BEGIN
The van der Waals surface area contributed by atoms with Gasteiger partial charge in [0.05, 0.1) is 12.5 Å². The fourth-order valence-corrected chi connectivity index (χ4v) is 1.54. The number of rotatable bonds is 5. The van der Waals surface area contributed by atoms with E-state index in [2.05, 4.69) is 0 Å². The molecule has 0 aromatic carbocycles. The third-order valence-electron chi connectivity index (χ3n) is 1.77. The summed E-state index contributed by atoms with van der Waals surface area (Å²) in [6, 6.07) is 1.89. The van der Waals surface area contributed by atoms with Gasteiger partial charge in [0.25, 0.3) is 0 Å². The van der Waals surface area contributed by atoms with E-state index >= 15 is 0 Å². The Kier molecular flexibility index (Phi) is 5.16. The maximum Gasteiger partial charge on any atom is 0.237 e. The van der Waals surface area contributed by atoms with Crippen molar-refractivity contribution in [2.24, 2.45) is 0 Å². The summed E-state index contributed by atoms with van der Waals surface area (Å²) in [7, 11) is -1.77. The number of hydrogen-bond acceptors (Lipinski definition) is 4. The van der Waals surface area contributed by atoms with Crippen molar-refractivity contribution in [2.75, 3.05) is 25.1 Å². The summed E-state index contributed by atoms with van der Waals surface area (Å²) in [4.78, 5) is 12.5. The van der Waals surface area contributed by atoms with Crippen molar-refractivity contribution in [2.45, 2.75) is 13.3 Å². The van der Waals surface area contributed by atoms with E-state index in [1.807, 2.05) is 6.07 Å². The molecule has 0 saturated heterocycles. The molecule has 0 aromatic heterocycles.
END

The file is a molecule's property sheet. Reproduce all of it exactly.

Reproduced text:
The van der Waals surface area contributed by atoms with Gasteiger partial charge in [0.05, 0.1) is 12.5 Å². The fourth-order valence-corrected chi connectivity index (χ4v) is 1.54. The number of rotatable bonds is 5. The van der Waals surface area contributed by atoms with E-state index in [2.05, 4.69) is 0 Å². The molecule has 0 aromatic carbocycles. The third-order valence-electron chi connectivity index (χ3n) is 1.77. The summed E-state index contributed by atoms with van der Waals surface area (Å²) in [6, 6.07) is 1.89. The van der Waals surface area contributed by atoms with Gasteiger partial charge in [0.25, 0.3) is 0 Å². The van der Waals surface area contributed by atoms with E-state index >= 15 is 0 Å². The Kier molecular flexibility index (Phi) is 5.16. The maximum Gasteiger partial charge on any atom is 0.237 e. The van der Waals surface area contributed by atoms with Crippen molar-refractivity contribution in [2.24, 2.45) is 0 Å². The summed E-state index contributed by atoms with van der Waals surface area (Å²) in [7, 11) is -1.77. The number of hydrogen-bond acceptors (Lipinski definition) is 4. The van der Waals surface area contributed by atoms with Crippen molar-refractivity contribution in [2.75, 3.05) is 25.1 Å². The summed E-state index contributed by atoms with van der Waals surface area (Å²) in [4.78, 5) is 12.5. The van der Waals surface area contributed by atoms with Crippen molar-refractivity contribution in [2.45, 2.75) is 13.3 Å². The van der Waals surface area contributed by atoms with E-state index in [1.807, 2.05) is 6.07 Å². The molecule has 0 saturated heterocycles. The molecule has 0 aromatic heterocycles.